To make the eyes of the characters, I used a fine black edible marker
I prepared my figurines a week in advance to allow them to dry solid and to give myself ample time to complete the cake.
The whole family Peppa pig family had toothpicks inserted in them to attach the head to the body.
The bicycle was purely made out of fondant; no wires were used to support it. Again, I used tylose powder to stiffen the fondant. I was extremely fiddly but was easy to assemble when everything was dry.
The duck pond was just made out of blue fondant, with some piping jelly on the top to make it look like fluid water. I placed 3 dried fondant ducks on the top.
The appearance of elephant skin on my fondant at the top of my cake, meaning that my fondant was dry. Luckily I had the dummy cake to place on top of it. I massaged some Crisco on top to try to revive it but wasn’t a complete fix.
Does anyone know how to prevent this?
Such a lengthy post! I hope it was somewhat helpful though. If you have any questions, tips or like to share how you would do things differently, please share them below! I’d also love to hear your own experiences on working with fondant. As always, please like and follow if you enjoy this post! Happy baking everyone 🙂
Yesterday I went out for dinner to celebrate my best friend’s birthday. His favourite type of cake is a blueberry cheesecake. I thought I’d do something a little different by creating a cake with two different layers. I also paired it with a strawberry sauce, which I thought added a nice touch to it. You can find the recipe for it here. I personally prefer a thin biscuit base, so if you prefer a thicker base or prefer the biscuit layer to cover the sides, then add more biscuit crumbs and butter accordingly. No Bake Berry Cheesecake with Strawberry Sauce Adapted from Philadelphia and J cupcakesIngredients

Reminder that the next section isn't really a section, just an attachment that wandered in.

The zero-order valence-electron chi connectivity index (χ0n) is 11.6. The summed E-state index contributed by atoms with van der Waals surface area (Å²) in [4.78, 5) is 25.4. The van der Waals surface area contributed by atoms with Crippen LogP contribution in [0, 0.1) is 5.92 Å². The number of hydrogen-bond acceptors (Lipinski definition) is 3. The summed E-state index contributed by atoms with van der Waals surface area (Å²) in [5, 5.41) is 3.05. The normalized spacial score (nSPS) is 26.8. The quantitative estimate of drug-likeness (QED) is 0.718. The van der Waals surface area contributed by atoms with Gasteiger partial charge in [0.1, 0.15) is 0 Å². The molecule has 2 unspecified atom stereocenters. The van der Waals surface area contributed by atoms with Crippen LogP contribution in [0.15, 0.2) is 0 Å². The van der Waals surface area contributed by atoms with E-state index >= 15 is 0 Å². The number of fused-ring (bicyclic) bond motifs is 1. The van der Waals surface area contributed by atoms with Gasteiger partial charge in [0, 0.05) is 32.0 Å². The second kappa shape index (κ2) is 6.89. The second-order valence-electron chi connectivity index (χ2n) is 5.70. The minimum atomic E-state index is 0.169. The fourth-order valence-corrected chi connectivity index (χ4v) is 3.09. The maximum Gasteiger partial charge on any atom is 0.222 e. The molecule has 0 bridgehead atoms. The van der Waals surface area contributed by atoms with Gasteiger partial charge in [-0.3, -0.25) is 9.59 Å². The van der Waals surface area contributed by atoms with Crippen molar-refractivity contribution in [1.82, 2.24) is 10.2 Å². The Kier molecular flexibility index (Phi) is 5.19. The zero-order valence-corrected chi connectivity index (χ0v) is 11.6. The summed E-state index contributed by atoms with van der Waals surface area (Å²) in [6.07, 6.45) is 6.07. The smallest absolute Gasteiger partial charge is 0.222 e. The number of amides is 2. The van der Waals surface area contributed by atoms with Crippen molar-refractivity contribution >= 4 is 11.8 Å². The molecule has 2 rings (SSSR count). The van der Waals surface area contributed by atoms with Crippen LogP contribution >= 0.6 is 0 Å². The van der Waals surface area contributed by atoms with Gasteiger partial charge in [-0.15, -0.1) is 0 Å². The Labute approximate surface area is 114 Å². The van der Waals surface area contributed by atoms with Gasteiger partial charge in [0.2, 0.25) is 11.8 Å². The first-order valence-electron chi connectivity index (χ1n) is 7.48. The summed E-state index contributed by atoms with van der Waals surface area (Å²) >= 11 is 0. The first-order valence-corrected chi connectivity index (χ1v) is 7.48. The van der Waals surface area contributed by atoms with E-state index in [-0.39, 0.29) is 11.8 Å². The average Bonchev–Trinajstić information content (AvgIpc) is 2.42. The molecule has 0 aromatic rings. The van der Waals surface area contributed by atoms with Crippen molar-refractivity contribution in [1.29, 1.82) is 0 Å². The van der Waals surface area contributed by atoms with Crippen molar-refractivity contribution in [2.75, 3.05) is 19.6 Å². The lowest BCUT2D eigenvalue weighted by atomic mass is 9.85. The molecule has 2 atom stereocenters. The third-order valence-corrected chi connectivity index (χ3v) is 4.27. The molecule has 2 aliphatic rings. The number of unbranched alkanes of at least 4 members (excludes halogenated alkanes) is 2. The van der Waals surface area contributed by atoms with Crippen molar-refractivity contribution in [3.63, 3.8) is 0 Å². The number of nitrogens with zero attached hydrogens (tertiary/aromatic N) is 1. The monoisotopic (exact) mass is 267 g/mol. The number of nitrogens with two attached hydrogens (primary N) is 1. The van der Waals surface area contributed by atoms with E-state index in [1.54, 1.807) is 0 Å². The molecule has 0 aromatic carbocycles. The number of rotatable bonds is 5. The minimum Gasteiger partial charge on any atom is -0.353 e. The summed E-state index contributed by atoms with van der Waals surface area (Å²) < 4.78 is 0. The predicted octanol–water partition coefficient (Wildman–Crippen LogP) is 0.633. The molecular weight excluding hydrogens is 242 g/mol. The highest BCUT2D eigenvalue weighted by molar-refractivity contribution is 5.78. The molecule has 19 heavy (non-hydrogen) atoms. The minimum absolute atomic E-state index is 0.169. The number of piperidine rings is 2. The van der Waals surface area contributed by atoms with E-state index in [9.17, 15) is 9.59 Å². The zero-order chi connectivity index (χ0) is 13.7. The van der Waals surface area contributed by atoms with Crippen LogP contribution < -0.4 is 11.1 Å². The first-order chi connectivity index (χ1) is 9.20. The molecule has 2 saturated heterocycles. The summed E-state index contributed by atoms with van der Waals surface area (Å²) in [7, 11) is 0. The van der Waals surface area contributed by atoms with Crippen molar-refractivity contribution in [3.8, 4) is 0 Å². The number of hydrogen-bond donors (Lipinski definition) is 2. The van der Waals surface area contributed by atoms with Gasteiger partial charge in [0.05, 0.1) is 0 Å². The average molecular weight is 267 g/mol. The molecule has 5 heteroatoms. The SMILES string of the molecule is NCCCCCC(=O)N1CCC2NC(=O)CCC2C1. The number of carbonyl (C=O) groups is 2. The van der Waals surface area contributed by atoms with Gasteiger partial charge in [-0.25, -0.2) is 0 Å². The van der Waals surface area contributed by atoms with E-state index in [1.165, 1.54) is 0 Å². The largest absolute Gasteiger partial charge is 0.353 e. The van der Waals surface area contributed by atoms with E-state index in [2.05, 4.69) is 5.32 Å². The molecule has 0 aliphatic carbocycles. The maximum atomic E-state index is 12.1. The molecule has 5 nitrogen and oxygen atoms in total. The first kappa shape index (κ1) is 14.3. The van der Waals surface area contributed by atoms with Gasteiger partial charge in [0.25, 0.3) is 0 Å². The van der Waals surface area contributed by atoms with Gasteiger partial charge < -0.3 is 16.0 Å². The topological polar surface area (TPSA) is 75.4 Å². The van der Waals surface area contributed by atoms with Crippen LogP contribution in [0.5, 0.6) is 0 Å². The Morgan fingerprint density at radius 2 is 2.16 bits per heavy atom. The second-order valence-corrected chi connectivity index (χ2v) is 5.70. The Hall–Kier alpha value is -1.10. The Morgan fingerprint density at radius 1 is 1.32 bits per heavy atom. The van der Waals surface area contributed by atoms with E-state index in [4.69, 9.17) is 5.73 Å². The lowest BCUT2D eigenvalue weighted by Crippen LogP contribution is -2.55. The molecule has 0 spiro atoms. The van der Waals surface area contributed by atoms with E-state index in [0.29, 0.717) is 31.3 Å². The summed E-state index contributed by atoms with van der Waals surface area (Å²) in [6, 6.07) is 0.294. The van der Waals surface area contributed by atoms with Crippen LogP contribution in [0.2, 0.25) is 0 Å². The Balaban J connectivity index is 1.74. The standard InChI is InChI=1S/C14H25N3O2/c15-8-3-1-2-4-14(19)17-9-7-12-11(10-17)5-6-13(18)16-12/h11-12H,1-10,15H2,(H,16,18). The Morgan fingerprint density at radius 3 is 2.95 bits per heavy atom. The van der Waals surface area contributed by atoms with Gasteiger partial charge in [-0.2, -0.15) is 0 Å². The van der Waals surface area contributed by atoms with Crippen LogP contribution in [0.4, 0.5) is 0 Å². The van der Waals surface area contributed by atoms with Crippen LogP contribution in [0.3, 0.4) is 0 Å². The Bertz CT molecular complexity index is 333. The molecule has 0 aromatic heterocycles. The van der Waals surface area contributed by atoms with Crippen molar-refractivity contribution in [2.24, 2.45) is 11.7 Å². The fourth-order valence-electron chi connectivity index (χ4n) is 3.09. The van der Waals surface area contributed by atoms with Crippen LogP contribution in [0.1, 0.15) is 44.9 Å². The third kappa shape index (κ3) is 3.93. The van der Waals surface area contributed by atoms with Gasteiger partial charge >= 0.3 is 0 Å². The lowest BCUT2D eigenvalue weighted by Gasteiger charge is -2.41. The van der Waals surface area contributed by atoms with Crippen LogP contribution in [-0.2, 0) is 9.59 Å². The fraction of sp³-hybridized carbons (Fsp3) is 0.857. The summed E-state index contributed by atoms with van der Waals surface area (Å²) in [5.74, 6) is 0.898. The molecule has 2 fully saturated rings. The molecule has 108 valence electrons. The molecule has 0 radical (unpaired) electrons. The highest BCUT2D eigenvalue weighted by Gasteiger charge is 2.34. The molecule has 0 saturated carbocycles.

1 cup sweet biscuit crumbs
80g butter, melted
500g of cream cheese, softened (at room temperature)
200ml heavy whipping cream
12g gelatine, ¼ cup boiling water
½ cup caster sugar
¼ cup strawberry puree
¼ cup blueberry puree
Blueberries and strawberries, extra, for decorating (optional)
Dried roses (optional)
Mix the butter with the biscuit crumbs and press into the base of your lined and greased 18cm round spring form pan. Refrigerate.
Beat the heavy whipping cream until soft peaks form.
In a separate bowl, beat the cream cheese with the sugar with an electric mixer, until smooth.
Fold in the whipping cream into the cream cheese batter.
Separate the mixture into two bowls, evenly. In one of these bowls, mix in the blueberry puree and 6g gelatine, dissolved in 1/4cup of boiling water until well combined.
Pour blueberry cheesecake mix into the springform and spread evenly. Chill the whole pan in the freezer for 5 minutes.
Repeat step 5 with the other half of the cheesecake mixture, but with the strawberry puree. Pour the strawberry cheesecake mixture on top of the blueberry layer, spreading it out evenly on the top. Refrigerate the whole pan overnight to set.
Remove from pan and serve with fresh strawberries and strawberry sauce, which you can follow here.
Enjoy! If you have any questions, please leave a comment below. I’d also love to hear your thoughts on this recipe. Don’t forget to like and follow if you like recipes if you’d like to see more!